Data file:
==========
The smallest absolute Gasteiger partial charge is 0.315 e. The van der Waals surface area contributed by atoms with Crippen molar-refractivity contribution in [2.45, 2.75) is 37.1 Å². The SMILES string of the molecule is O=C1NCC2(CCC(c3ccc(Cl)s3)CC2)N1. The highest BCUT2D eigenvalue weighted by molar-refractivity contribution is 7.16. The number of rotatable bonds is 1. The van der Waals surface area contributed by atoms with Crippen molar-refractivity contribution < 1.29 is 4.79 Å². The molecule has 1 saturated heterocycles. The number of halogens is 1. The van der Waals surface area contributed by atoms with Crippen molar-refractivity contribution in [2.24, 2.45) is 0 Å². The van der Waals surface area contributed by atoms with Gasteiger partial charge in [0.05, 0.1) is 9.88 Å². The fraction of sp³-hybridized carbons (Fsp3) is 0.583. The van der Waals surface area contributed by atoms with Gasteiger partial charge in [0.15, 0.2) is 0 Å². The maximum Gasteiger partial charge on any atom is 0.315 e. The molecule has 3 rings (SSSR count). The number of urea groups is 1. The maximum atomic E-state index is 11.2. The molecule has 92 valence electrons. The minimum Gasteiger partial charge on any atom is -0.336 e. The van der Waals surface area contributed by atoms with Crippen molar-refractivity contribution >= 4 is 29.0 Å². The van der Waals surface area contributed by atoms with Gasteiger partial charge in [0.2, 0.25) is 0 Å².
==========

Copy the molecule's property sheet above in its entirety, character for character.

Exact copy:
The smallest absolute Gasteiger partial charge is 0.315 e. The van der Waals surface area contributed by atoms with Crippen molar-refractivity contribution in [2.45, 2.75) is 37.1 Å². The SMILES string of the molecule is O=C1NCC2(CCC(c3ccc(Cl)s3)CC2)N1. The highest BCUT2D eigenvalue weighted by molar-refractivity contribution is 7.16. The number of rotatable bonds is 1. The van der Waals surface area contributed by atoms with Crippen molar-refractivity contribution < 1.29 is 4.79 Å². The molecule has 1 saturated heterocycles. The number of halogens is 1. The van der Waals surface area contributed by atoms with Crippen molar-refractivity contribution in [2.24, 2.45) is 0 Å². The van der Waals surface area contributed by atoms with Gasteiger partial charge in [0.05, 0.1) is 9.88 Å². The fraction of sp³-hybridized carbons (Fsp3) is 0.583. The van der Waals surface area contributed by atoms with Gasteiger partial charge in [0.15, 0.2) is 0 Å². The maximum Gasteiger partial charge on any atom is 0.315 e. The molecule has 3 rings (SSSR count). The number of urea groups is 1. The maximum atomic E-state index is 11.2. The molecule has 92 valence electrons. The minimum Gasteiger partial charge on any atom is -0.336 e. The van der Waals surface area contributed by atoms with Crippen molar-refractivity contribution >= 4 is 29.0 Å². The van der Waals surface area contributed by atoms with Gasteiger partial charge in [0.2, 0.25) is 0 Å².